June 29, 2016
President Eisenhower signed the Federal-Aid Highway Act on this date in 1956, sixty years ago, back in the day when Congress could actually pass a piece of legislation that benefited more than just their own constituencies. The law authorized the construction of 41,000 miles of The Interstate Highway System. Eisenhower’s goal was to make transportation more efficient and make it easy to evacuate big cities in case of an atomic attack.
The original portion was completed 35 years later. Today, there are more than 47,000 miles of interstate highway, making much of our country accessible to us road trippers.
The federal government allocated $26 billion to pay for the roads. This was to be 90% of the total cost, funded by a gas tax. The total cost of construction has been estimated to be over $500 billion in today’s dollars.
This wasn’t the first piece of legislation dealing with highways.The first Federal Aid Road Act was enacted on July 11, 1916, one hundred years ago, to extend and improve our country’s road system. Funding was provided for rural post roads on the condition that they be open to the public at no charge. Farmers needed roads to bring their goods to market and the Postal Service needed to a way to deliver rural mail. Prior to this, many roads were little more than trails that were muddy in the rain and dusty the rest of the time.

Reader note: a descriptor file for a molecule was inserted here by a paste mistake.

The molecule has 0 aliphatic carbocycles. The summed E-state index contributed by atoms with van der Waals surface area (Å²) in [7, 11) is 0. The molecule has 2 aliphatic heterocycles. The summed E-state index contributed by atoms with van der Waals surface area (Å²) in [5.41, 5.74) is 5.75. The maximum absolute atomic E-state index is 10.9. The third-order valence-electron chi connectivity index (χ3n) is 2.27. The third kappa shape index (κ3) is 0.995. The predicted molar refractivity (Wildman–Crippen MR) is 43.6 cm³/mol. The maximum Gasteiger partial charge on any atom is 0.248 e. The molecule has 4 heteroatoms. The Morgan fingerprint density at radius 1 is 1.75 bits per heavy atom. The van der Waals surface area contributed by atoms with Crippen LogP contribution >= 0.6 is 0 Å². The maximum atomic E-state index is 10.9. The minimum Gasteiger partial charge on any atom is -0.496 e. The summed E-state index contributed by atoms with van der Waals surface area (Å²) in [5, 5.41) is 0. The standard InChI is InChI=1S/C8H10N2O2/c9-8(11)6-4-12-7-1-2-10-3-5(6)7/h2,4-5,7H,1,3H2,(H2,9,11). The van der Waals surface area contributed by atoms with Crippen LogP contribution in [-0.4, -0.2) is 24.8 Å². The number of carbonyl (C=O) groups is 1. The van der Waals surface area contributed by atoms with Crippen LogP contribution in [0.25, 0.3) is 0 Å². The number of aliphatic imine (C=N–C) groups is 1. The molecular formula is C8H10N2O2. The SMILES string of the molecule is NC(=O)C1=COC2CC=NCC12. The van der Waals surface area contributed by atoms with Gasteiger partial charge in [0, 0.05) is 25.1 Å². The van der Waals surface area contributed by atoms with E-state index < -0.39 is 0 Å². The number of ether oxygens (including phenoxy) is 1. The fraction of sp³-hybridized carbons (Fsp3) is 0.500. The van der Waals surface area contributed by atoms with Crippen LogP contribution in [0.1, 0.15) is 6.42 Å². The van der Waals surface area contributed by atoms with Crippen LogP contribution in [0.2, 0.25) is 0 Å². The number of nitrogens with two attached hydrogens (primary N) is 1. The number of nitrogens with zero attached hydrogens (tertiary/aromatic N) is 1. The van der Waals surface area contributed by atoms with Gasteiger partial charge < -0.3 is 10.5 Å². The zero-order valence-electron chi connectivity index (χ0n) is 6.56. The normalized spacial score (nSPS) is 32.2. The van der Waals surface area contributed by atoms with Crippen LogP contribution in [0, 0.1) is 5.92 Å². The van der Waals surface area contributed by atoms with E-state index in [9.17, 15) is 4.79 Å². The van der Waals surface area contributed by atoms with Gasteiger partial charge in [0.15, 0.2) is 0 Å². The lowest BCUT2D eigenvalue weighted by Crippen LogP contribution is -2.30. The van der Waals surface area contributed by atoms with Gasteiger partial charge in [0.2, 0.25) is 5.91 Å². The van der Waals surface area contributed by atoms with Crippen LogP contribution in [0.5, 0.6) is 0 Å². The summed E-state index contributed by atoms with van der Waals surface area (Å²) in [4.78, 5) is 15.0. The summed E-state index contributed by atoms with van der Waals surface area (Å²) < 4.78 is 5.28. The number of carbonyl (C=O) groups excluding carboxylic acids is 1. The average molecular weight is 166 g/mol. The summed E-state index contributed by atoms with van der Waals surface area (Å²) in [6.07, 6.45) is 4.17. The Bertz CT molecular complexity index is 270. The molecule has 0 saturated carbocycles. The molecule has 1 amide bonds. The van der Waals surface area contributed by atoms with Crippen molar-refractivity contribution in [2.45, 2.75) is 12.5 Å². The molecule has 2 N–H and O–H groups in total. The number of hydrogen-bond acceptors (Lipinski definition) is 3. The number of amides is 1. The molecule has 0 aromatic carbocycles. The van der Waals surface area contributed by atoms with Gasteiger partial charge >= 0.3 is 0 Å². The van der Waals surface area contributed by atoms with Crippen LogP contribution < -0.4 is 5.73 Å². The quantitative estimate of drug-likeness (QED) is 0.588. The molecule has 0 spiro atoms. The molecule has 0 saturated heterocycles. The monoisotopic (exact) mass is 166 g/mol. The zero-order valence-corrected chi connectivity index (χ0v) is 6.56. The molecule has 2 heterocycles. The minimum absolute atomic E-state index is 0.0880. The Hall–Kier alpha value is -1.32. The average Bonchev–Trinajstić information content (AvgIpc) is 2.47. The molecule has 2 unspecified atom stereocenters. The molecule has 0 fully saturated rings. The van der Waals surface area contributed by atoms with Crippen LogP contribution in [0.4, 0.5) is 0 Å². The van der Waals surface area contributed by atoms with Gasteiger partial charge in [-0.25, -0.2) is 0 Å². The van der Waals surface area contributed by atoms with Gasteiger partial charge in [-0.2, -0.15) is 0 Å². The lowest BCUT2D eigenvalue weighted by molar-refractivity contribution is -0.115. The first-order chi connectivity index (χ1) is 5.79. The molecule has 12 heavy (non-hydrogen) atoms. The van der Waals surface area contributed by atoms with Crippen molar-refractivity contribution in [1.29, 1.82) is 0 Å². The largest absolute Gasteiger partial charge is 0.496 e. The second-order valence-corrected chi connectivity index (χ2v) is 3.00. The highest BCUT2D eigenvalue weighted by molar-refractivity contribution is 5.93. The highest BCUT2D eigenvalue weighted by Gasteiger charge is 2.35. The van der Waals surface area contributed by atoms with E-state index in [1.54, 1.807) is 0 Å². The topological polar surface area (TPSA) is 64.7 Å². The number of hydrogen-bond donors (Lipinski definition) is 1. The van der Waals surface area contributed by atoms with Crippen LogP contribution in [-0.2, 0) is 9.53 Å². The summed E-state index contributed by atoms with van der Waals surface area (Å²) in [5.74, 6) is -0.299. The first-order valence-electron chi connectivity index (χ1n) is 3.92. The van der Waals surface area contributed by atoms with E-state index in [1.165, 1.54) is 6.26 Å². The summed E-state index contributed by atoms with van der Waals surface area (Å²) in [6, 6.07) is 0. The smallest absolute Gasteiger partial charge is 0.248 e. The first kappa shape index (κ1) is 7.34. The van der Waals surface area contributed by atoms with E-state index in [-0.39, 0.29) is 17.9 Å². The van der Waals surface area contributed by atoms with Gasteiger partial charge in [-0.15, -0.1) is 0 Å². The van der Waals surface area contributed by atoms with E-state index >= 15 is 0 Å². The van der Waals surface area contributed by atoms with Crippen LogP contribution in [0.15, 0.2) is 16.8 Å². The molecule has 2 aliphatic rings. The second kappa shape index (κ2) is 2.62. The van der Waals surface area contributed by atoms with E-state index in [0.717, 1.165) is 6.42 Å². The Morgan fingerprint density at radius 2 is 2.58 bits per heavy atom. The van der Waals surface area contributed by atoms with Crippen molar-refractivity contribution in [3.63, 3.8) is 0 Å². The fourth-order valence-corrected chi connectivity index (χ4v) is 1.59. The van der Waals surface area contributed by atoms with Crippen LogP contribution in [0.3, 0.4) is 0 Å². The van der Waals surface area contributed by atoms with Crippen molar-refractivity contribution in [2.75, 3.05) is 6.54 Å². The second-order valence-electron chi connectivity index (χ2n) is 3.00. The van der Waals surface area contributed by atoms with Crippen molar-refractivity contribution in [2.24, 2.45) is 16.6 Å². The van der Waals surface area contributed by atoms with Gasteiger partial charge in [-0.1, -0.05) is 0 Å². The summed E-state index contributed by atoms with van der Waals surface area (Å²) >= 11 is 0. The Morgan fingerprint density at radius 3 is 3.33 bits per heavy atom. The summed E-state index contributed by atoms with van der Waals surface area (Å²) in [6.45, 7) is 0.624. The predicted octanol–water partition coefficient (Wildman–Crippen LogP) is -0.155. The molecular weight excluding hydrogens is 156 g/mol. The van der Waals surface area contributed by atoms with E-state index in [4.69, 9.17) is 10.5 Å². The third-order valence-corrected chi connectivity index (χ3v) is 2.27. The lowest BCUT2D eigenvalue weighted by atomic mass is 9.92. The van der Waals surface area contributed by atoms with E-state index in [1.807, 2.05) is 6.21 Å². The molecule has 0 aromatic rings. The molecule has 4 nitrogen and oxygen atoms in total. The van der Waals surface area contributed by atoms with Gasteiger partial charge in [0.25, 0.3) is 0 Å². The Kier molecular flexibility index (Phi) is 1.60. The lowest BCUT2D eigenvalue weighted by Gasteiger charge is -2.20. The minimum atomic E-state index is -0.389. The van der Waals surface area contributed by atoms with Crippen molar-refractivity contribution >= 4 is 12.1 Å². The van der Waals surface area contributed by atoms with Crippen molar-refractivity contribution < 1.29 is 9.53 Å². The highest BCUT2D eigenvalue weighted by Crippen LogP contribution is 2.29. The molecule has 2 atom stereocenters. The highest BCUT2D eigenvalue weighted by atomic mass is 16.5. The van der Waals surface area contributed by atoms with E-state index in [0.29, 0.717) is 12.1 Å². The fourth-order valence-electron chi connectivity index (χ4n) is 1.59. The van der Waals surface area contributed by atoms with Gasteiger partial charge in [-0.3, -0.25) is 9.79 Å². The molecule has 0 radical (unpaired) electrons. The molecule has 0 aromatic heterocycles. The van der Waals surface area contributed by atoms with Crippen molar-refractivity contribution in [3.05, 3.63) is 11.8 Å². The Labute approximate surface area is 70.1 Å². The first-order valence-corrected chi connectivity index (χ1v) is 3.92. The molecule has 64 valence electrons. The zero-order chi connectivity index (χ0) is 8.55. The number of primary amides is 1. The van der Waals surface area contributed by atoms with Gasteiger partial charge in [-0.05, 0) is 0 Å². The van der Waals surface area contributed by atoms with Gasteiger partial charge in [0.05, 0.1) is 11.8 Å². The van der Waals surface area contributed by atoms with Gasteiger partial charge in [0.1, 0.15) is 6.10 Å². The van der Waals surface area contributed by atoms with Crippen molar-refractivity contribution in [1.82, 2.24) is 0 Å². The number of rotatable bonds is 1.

There have been many bumps in the road along the way. These roads caused damage to some city neighborhoods, people were displaced. Activists were able to stop construction on highways and bridges in several states, resulting in some interstate highways literally going nowhere.
The Interstate Highway System was designed to be toll-free, so that all Americans would have access to good roads. However, there were some segments where toll roads were already operating. It would have been inefficient to construct another road next to the one that was there, so Congress approved the incorporation of toll roads into the system, with the requirement that no Federal highway funds be expended for their construction or maintenance. Thus, the Interstate Highway System does have about 2,100 miles of toll roads. Drivers can go around them, of course, but that’s not always convenient. On the other hand, you might enjoy the detour where the scenery is usually far superior.
East-west highways are assigned even numbers beginning in the south, and north-south highways are assigned odd numbers beginning in the west. Spurs, routes that go around a city, or into the city, are given an extra digit in front of the Interstate number. For instance, I94 is a principal highway that goes through Minnesota, connecting Fargo, ND to Hudson, WI. I694 skirts the Twin Cities to the north and east while I494 skirts the western and southern edges, and they meet east of St. Paul to feed back into I94. I394 goes from I94 on the east into downtown Minneapolis.
I won’t address all the issues that face our interstate system today. There are plenty of others who are engaged in those conversations.
As you head out on your Fourth of July road trip, just think about the Federal-Aid Highway Act of 1956 that made it all possible, at least for now.